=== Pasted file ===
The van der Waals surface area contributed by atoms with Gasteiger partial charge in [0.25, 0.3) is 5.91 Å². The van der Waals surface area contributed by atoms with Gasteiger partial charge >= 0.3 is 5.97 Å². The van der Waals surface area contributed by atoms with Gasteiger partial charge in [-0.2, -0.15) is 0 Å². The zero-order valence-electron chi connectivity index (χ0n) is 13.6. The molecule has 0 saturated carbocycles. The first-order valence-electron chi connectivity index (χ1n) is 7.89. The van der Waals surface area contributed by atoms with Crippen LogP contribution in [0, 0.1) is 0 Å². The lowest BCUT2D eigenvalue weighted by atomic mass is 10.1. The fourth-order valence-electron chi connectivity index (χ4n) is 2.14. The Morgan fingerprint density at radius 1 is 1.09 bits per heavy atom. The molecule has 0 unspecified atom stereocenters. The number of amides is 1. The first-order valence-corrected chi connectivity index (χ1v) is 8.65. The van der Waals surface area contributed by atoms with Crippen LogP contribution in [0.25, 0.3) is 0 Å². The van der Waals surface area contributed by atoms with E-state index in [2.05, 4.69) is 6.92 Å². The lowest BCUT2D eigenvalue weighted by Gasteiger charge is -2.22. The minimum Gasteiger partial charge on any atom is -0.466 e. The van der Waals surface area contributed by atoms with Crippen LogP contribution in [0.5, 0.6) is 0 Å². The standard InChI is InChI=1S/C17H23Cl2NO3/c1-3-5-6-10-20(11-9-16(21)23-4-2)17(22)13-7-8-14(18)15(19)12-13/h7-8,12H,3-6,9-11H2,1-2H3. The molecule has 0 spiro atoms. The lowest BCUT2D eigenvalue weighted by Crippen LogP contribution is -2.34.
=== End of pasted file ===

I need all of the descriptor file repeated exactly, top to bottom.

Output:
The van der Waals surface area contributed by atoms with Gasteiger partial charge in [0.25, 0.3) is 5.91 Å². The van der Waals surface area contributed by atoms with Gasteiger partial charge >= 0.3 is 5.97 Å². The van der Waals surface area contributed by atoms with Gasteiger partial charge in [-0.2, -0.15) is 0 Å². The zero-order valence-electron chi connectivity index (χ0n) is 13.6. The molecule has 0 saturated carbocycles. The first-order valence-electron chi connectivity index (χ1n) is 7.89. The van der Waals surface area contributed by atoms with Crippen LogP contribution in [0, 0.1) is 0 Å². The lowest BCUT2D eigenvalue weighted by atomic mass is 10.1. The fourth-order valence-electron chi connectivity index (χ4n) is 2.14. The Morgan fingerprint density at radius 1 is 1.09 bits per heavy atom. The molecule has 0 unspecified atom stereocenters. The number of amides is 1. The first-order valence-corrected chi connectivity index (χ1v) is 8.65. The van der Waals surface area contributed by atoms with Crippen LogP contribution in [0.25, 0.3) is 0 Å². The van der Waals surface area contributed by atoms with E-state index in [2.05, 4.69) is 6.92 Å². The lowest BCUT2D eigenvalue weighted by Gasteiger charge is -2.22. The minimum Gasteiger partial charge on any atom is -0.466 e. The van der Waals surface area contributed by atoms with Crippen LogP contribution in [0.5, 0.6) is 0 Å². The standard InChI is InChI=1S/C17H23Cl2NO3/c1-3-5-6-10-20(11-9-16(21)23-4-2)17(22)13-7-8-14(18)15(19)12-13/h7-8,12H,3-6,9-11H2,1-2H3. The molecule has 0 spiro atoms. The lowest BCUT2D eigenvalue weighted by Crippen LogP contribution is -2.34.